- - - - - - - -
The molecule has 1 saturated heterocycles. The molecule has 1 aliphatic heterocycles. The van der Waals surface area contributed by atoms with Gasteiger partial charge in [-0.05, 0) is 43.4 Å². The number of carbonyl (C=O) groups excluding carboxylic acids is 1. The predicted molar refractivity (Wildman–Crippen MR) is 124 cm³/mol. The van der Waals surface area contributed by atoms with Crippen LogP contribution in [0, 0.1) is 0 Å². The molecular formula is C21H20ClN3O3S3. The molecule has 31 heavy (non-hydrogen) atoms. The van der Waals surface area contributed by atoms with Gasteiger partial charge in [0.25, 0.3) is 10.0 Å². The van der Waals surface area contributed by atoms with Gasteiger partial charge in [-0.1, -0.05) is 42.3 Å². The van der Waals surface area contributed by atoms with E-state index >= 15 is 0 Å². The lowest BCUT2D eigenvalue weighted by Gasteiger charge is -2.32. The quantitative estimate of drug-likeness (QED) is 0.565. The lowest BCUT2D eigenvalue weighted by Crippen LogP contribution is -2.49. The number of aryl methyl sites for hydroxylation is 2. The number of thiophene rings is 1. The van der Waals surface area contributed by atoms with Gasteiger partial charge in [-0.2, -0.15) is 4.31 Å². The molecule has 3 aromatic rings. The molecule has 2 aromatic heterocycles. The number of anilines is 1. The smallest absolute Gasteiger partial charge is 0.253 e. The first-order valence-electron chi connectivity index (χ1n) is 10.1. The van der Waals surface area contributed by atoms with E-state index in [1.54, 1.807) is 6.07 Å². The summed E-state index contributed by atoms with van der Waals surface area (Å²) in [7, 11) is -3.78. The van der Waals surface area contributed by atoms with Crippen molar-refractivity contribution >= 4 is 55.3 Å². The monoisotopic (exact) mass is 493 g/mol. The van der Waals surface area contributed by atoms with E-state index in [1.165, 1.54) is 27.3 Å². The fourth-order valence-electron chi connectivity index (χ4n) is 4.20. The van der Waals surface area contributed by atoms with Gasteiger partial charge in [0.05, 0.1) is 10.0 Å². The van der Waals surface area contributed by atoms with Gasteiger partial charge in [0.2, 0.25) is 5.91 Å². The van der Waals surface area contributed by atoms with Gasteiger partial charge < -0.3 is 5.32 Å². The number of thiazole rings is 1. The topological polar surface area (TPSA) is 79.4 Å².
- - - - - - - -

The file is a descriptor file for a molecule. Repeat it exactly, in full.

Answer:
The molecule has 1 saturated heterocycles. The molecule has 1 aliphatic heterocycles. The van der Waals surface area contributed by atoms with Gasteiger partial charge in [-0.05, 0) is 43.4 Å². The number of carbonyl (C=O) groups excluding carboxylic acids is 1. The predicted molar refractivity (Wildman–Crippen MR) is 124 cm³/mol. The van der Waals surface area contributed by atoms with Crippen LogP contribution in [0, 0.1) is 0 Å². The molecular formula is C21H20ClN3O3S3. The molecule has 31 heavy (non-hydrogen) atoms. The van der Waals surface area contributed by atoms with Gasteiger partial charge in [0.25, 0.3) is 10.0 Å². The van der Waals surface area contributed by atoms with Gasteiger partial charge in [-0.1, -0.05) is 42.3 Å². The van der Waals surface area contributed by atoms with E-state index >= 15 is 0 Å². The lowest BCUT2D eigenvalue weighted by Gasteiger charge is -2.32. The quantitative estimate of drug-likeness (QED) is 0.565. The lowest BCUT2D eigenvalue weighted by Crippen LogP contribution is -2.49. The number of aryl methyl sites for hydroxylation is 2. The number of thiophene rings is 1. The van der Waals surface area contributed by atoms with Gasteiger partial charge in [-0.2, -0.15) is 4.31 Å². The molecule has 3 aromatic rings. The molecule has 2 aromatic heterocycles. The number of anilines is 1. The smallest absolute Gasteiger partial charge is 0.253 e. The first-order valence-electron chi connectivity index (χ1n) is 10.1. The van der Waals surface area contributed by atoms with E-state index in [1.54, 1.807) is 6.07 Å². The summed E-state index contributed by atoms with van der Waals surface area (Å²) in [7, 11) is -3.78. The van der Waals surface area contributed by atoms with Crippen molar-refractivity contribution >= 4 is 55.3 Å². The monoisotopic (exact) mass is 493 g/mol. The van der Waals surface area contributed by atoms with E-state index in [1.165, 1.54) is 27.3 Å². The fourth-order valence-electron chi connectivity index (χ4n) is 4.20. The van der Waals surface area contributed by atoms with Gasteiger partial charge in [0.05, 0.1) is 10.0 Å². The van der Waals surface area contributed by atoms with Gasteiger partial charge in [0.2, 0.25) is 5.91 Å². The van der Waals surface area contributed by atoms with Gasteiger partial charge < -0.3 is 5.32 Å². The number of thiazole rings is 1. The topological polar surface area (TPSA) is 79.4 Å².